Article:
New Study in Youth Perception of Mentor Roles

Date

New study on youth perception of mentor roles

May 29, 2019/in  /by 

Arbeit, M. R., Johnson, H. E., Grabowska, A. A., Mauer, V. A., & Deutsch, N. L. (2019). Leveraging relational metaphors: An analysis of non-parental adult roles in response to youth needs. Youth & Society. https://doi.org/10.1177/0044118X19842747

Summarized by Ariel Ervin

Note of Interest: Using qualitative interviews, this study examines how youths perceive mentoring relationships with non-parental individuals can help fulfill their personal needs. The study was conducted with twenty-seven young people over the span of three years. Results of the study highlighted three different kinds of youth needs: adult mentors that behaved like coach figures, adult mentors that behaved like friends, and adult figures that behaved like parental figures.

 

Introduction (Reprinted from the Abstract): 

The present study takes a strength-based approach to understand how young people’s individual needs shape their relationships with significant non-parental adults across adolescence. The analyses drew from qualitative interviews with 27 youth across five time-points (3 years). Three types of youth needs were identified and labeled using metaphors that refer to other prominent relationships in youth lives: coach-like adults were providing help toward a specific achievement or skill development, friend-like adults were providing positive youth-focused companionship, and parent-like adults were nurturing a budding sense of self amid a plethora of life challenges. Each of these sets of youth needs was further examined through thematic analysis and case studies. Implications for future research and models of effective youth mentorship are discussed.

 

Implications (Reprinted from the Abstract):

Coach-like VIPs provided help toward a specific achievement or skill development by providing practical help to support competence, encouragement to support morale, and positive feedback to support confidence. Youth spoke very positively about these VIPs and felt they were good people who also liked them in return. These relationships were focused on the specific ways in which the adult was helping the youth, and the youth participants did not mention wanting or expecting other forms of closeness or support. These findings illustrate that mentors do not need to be saviors—mentors can focus on skill building and scaffolding youth achievement and need not be more than that to make meaningful contributions to youth lives (Albright, Hurd, & Hussain, 2017). Some researchers studying formal mentoring have challenged the idea that a close, intimate relationship is a necessary ingredient for effectiveness in all youth mentoring relationships (McQuillin, Strait, Smith, & Ingram, 2015). Our findings support the idea that some youth may need and want this more focused instrumental support.

Friend-like VIPs offered youth-focused companionship by providing a reliable presence, a new perspective, and acceptance free from pressure to impress. Many youth in this category struggled with their same-age peers and were grateful for a social connection in which they could relate closely with someone and find a sense of themselves as social people. Future research can address whether and how these friend-like VIP relationships provide opportunities for youth to build social skills that help them with same-age peer friendships or provide a bridge until youth regain access to supportive same-age peer friendships. These findings can be understood in relation to research on age-appropriate forms of mutual sharing between youth and adults (Lester, Goodloe, Johnson, & Deutsch, 2019) and how adults can establish and navigate personal boundaries as they build intimate connections with young people (Rhodes, Liang, & Spencer, 2009). These findings also reflect previous research on youth relationships with staff in after-school programs, where many youth reference the “peer-like” qualities of adult staff. Importantly, youth are able to distinguish staff relationships from true peer relationships, noting that the staff are still adults but able to serve in a liminal space, providing some of the benefits of being simultaneously adult and peer-like (Hirsch, 2005).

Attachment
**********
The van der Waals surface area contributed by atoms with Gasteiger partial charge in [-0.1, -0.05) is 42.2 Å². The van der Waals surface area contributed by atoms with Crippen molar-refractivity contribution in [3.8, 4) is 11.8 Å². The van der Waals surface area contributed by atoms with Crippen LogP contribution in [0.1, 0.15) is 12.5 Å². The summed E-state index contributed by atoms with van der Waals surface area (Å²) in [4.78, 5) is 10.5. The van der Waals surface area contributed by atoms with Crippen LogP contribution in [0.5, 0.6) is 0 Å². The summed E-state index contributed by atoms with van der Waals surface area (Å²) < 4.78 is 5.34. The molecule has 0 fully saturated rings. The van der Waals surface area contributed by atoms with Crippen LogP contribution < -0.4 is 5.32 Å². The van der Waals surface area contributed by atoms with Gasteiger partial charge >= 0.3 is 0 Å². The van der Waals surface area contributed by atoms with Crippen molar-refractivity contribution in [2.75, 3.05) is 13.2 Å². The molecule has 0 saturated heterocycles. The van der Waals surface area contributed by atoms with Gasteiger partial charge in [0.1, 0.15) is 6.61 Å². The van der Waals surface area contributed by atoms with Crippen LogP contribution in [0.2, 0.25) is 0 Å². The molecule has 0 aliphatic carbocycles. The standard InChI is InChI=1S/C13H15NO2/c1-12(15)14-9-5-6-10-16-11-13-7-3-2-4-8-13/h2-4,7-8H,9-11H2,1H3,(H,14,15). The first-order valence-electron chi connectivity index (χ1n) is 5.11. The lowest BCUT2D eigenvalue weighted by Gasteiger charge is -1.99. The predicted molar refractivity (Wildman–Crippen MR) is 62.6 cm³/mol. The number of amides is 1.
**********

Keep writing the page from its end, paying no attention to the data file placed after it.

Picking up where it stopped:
Parent-like VIPs were nurturing a budding sense of self amid a plethora of life challenges by providing guidance with which to grow as a person, a space in which to feel connected, and a foundation from which to feel supported. Youth in this category needed a high level of support to supplement support from their parents, which in many cases was reduced due to challenges in their parents’ lives (e.g., separation/divorce) or difficulties in their own relationships with one or both parents. Parent-like VIPs made themselves physically and emotionally available in multiple ways, giving a lot of their time and energy to their relationships with youth. Further research is needed to understand the perspective of adults in these parent-like roles and how these adults interact with a young person’s actual parents. It would be important to distinguish in this line of research between a non-parental adult playing a supplementary parenting role versus actually needing to become a surrogate parent. In one case, the primary parenting relationship remains intact; in the other, the primary parenting relationship may be characterized by abuse, neglect, absence, death, or other fundamental threats to the parents’ ability to be the primary caregiver. Within this study, none of the youth participants reported parent-like VIPs who permanently took on the role of primary caregiver.

 

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